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Branson Disaster Survivor Tia Coleman, Despite A Broken Heart And Empty House, Is Determined To Help Ban Death Trap Duck Boats


Branson Disaster Survivor Tia Coleman, Despite A Broken Heart And Empty House, Is Determined To Help Ban Death Trap Duck Boats

Her husband and three children, ages 1, 7, and 9 were among the 17 fatalities

PR Newswire

INDIANAPOLIS, Aug. 14, 2018 /PRNewswire/ -- Tia Coleman, who survived the July 19th Branson, Missouri duck boat disaster in which her husband Glenn, 40, and all three of her children – Arya, 1, Evan, 7, and Reece, 9 - drowned, is on a mission to help permanently ban the deadly amphibious vehicles that have claimed more than 40 lives since 1999. 

"My heart is broken, and my house that was once overflowing with joy and laughter is now haunted by silence," said Mrs. Coleman in her first interviews since returning to Indianapolis after her family was killed in the worst duck boast disaster in history. "I want Indiana, Missouri, and the whole world to know that in memory of my family, and all those who died on July 19th and over the years in death trap duck boats, I am determined to do all I can to make sure there are no more funerals of duck boat drowning victims. Enough is enough. No longer can we allow any duck boat operator to knowingly place a higher value on a boat ride ticket than human life."

Tia Coleman, surrounded by her sisters, other family and friends, sat near Arya's portable crib. She could not bring herself to remove any of the baby's toys, let alone put the crib out of sight, or disturb the rooms of Evan and Reece. "Please try to understand the unimaginable - what it is like to one day be surrounded by a  loving husband and children and then have them killed right in front of you," she stated.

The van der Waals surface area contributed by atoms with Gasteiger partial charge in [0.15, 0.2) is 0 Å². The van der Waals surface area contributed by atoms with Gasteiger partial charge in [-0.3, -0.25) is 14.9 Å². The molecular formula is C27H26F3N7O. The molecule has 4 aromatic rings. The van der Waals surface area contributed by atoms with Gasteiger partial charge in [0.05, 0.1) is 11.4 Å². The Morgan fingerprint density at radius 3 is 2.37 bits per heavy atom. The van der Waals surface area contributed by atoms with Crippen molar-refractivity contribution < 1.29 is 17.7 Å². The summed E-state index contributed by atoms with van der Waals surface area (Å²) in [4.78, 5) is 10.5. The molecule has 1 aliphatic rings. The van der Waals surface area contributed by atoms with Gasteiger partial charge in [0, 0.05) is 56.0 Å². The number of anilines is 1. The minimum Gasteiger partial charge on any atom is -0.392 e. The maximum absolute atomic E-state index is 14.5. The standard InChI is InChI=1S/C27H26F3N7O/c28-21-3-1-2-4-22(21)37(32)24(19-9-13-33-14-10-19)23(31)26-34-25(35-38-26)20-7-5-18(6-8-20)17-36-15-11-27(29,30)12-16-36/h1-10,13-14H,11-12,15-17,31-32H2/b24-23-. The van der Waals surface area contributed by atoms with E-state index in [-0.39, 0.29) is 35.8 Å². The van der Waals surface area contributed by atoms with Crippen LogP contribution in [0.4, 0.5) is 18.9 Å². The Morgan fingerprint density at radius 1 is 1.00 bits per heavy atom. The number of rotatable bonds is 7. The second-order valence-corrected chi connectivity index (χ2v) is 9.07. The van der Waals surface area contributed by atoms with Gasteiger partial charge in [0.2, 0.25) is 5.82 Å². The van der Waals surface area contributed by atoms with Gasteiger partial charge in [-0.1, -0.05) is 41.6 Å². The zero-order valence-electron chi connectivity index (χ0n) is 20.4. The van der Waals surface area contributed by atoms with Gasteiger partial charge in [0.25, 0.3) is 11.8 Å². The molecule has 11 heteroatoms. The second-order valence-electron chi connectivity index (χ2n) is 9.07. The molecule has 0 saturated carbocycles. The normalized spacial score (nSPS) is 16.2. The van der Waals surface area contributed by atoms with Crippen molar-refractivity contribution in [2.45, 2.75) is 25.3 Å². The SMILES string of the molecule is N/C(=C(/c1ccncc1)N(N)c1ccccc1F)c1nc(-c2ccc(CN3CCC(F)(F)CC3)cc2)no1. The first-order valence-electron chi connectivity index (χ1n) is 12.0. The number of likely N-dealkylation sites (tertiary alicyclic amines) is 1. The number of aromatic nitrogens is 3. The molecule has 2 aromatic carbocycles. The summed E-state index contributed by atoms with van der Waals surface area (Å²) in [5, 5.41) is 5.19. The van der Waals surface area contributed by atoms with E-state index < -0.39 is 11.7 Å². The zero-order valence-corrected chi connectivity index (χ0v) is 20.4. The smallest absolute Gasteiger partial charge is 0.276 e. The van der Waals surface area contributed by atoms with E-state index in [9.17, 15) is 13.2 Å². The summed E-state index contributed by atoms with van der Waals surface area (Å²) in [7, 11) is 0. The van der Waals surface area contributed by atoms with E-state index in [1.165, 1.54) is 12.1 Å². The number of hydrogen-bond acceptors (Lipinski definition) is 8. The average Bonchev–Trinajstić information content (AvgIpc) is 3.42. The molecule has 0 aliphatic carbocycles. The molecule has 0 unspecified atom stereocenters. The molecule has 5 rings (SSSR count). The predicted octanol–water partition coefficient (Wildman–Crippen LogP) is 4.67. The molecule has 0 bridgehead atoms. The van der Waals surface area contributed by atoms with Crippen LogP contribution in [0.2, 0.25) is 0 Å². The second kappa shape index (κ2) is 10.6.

"Evan's school bus pulled up out front a few weeks ago – our schools start early here – and my first instinct was to call out, 'Hurry up or you'll miss the bus', but there was nobody here. Nobody," she recalled.

Gradually healing from her own physical trauma, Mrs. Coleman says she feels strong enough, with the assistance of family and friends, to try to transform her horrific tragedy into citizen action, starting with an online petition directed at Congress to ban duck boats. Signers also voice their support for Senate bill 3301 that would force the non-compliant duck boat industry to use only boats that meet strict federal safety standards. Those suggested safety standards have been inexplicably ignored.

"I was horrified to learn that in 2002 the National Transportation Safety Board told the duck boat industry to make their boats float even if filled with water, and to remove their canopies which trap its passengers, and they didn't do it."  She added, "Enough is enough. No family should have to endure the loss we have suffered. Ban the duck boats now."  


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